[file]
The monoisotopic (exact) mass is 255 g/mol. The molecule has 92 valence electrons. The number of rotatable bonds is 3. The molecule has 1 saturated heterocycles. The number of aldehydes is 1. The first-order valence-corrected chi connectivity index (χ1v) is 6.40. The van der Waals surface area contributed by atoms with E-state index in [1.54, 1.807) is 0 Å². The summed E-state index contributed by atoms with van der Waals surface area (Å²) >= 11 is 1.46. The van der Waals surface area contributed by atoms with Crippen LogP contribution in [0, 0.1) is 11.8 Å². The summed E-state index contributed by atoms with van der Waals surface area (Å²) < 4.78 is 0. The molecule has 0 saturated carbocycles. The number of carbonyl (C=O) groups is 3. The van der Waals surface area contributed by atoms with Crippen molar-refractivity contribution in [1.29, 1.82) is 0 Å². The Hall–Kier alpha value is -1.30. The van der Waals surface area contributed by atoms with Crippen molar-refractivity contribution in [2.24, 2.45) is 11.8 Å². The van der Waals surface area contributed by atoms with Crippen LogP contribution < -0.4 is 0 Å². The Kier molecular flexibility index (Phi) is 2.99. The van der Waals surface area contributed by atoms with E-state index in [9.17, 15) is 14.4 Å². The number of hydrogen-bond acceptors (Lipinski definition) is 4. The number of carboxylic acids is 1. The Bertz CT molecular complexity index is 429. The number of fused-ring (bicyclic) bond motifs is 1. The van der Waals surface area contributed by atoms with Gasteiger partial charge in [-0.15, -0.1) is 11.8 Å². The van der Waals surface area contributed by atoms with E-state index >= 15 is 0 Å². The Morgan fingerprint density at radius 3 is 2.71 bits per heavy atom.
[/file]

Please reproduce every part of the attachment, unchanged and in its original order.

The monoisotopic (exact) mass is 255 g/mol. The molecule has 92 valence electrons. The number of rotatable bonds is 3. The molecule has 1 saturated heterocycles. The number of aldehydes is 1. The first-order valence-corrected chi connectivity index (χ1v) is 6.40. The van der Waals surface area contributed by atoms with E-state index in [1.54, 1.807) is 0 Å². The summed E-state index contributed by atoms with van der Waals surface area (Å²) >= 11 is 1.46. The van der Waals surface area contributed by atoms with Crippen LogP contribution in [0, 0.1) is 11.8 Å². The summed E-state index contributed by atoms with van der Waals surface area (Å²) < 4.78 is 0. The molecule has 0 saturated carbocycles. The number of carbonyl (C=O) groups is 3. The van der Waals surface area contributed by atoms with Crippen molar-refractivity contribution in [1.29, 1.82) is 0 Å². The Hall–Kier alpha value is -1.30. The van der Waals surface area contributed by atoms with Crippen molar-refractivity contribution in [2.24, 2.45) is 11.8 Å². The van der Waals surface area contributed by atoms with Crippen LogP contribution < -0.4 is 0 Å². The Kier molecular flexibility index (Phi) is 2.99. The van der Waals surface area contributed by atoms with E-state index in [9.17, 15) is 14.4 Å². The number of hydrogen-bond acceptors (Lipinski definition) is 4. The number of carboxylic acids is 1. The Bertz CT molecular complexity index is 429. The number of fused-ring (bicyclic) bond motifs is 1. The van der Waals surface area contributed by atoms with Gasteiger partial charge in [-0.15, -0.1) is 11.8 Å². The van der Waals surface area contributed by atoms with E-state index >= 15 is 0 Å². The Morgan fingerprint density at radius 3 is 2.71 bits per heavy atom.